Led by scientists from Bangor University in association with the Welsh Fishermen’s Association, Welsh Government and Natural Resources Wales, the highly significant research study focused on understanding the amount of scallop fishing within the SAC considered to be sustainable without damaging the conservation features of the area.
SuccorfishM2M SC2-VMS (vessel monitoring system) hardware was installed on commercial fishing vessels operating in and around Cardigan Bay and used to record highly valuable, locational data accurate to within two metres. This was supported by high resolution, one minute reporting in order to allow the most comprehensive, up-to-date activity data to be obtained.
The research team analysed 12 different fishing sites that were fished at different intensities by commercial scallop fishermen over an 18 months period and activity results were compared to four different areas that were not fished at all.
Funded in part by the European Fishery Fund, findings from the study revealed that Cardigan Bay could withstand a certain level of fishing. More information will now be provided in order to further guide marine agencies in regard to implementing management measures, and if appropriate, setting the level of fishing to be permitted.
Tom Rossiter, Head of Marine at SuccorfishM2M commented: “This is the first study of its kind to enable marine authorities to determine the amount of fishing that the seabed within the SAC can tolerate, provide a clear way forward for local commercial fishermen and implement a truly sustainable approach to scallop fishing. This is offers light to an industry that is facing huge pressures but in order for it to succeed, it must be supported by innovative monitoring technology.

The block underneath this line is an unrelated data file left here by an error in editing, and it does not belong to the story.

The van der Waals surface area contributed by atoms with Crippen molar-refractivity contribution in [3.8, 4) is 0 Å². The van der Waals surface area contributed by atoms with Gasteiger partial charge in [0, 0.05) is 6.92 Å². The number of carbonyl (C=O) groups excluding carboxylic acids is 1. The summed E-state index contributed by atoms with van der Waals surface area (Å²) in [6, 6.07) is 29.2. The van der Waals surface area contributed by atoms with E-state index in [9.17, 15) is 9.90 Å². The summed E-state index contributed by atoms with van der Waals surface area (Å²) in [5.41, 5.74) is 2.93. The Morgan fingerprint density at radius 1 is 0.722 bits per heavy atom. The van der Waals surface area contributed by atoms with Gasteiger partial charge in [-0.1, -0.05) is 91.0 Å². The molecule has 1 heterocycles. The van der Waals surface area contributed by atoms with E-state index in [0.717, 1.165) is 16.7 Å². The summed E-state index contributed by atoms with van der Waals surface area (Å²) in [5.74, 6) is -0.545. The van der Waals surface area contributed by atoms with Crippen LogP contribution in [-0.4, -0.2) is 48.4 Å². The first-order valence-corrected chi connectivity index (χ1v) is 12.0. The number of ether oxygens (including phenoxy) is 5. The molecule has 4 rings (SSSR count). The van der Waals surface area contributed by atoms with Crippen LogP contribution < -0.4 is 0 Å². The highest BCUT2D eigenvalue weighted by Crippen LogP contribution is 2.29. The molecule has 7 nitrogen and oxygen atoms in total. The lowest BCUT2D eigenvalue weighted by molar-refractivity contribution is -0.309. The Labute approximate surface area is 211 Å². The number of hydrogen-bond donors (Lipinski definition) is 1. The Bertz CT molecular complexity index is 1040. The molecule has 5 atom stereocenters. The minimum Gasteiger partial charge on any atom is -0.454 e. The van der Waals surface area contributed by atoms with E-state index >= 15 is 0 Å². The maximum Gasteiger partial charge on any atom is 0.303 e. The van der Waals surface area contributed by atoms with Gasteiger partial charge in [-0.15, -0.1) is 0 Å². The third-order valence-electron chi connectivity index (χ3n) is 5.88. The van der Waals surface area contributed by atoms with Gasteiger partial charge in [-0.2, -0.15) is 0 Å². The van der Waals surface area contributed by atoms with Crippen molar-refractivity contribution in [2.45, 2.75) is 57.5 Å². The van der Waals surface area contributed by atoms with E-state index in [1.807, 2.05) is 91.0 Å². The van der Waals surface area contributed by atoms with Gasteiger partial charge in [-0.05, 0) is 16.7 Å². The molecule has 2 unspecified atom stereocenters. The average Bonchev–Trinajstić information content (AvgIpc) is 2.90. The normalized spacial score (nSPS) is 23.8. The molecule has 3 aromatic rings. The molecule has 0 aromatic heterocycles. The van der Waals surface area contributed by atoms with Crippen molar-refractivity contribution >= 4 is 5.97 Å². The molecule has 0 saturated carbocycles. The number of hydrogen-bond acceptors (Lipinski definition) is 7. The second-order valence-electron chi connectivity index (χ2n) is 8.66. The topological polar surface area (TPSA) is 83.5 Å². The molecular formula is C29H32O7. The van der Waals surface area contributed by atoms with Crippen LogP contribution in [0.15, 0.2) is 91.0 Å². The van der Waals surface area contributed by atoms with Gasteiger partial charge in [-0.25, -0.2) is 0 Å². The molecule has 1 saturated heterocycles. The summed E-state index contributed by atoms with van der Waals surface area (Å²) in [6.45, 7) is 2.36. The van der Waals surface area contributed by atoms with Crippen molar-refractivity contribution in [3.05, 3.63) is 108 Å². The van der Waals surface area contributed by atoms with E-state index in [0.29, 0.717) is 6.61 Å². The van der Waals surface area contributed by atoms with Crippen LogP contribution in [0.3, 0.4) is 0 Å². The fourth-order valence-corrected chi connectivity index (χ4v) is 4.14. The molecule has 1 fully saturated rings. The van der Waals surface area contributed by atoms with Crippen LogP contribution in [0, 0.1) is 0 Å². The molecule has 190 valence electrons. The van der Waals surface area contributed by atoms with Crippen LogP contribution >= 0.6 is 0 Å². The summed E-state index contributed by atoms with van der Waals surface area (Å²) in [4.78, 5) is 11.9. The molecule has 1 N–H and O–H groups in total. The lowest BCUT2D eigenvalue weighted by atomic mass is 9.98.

“The study has demonstrated that with the most accurate monitoring and advanced data collection tools, sustainable fishing can be achieved. SuccorfishM2M has delivered a total fisheries solution that successfully incorporates both vessel monitoring technology as well as gear in, gear out capability, and this can be used to definitively pin-point when and where a fishing vessel is operating. Our SC2 vessel monitoring system unlocks huge potential for individual fisheries worldwide and provides authorities with a modern, technology-driven approach to achieving sustainable fishing and supporting management measures.”
Most fisheries are managed according to their target species, and in the Cardigan Bay study, this was scallop fishing. Researchers have stated that by setting two thresholds; one for seabed disturbance and one for scallops, this would provide a strong incentive for fishermen to disturb as little of the seabed as possible.
Tom Rossiter from SuccorfishM2M is a keynote speaker at this year’s World Seafood Congress at Grimsby in September 2015. He will be discussing the use of advanced fisheries technology and modern data collection tools and their impact within global commercial fisheries.
Read more about SuccorfishM2M fisheries solutions here http://succorfish.com/fisheries/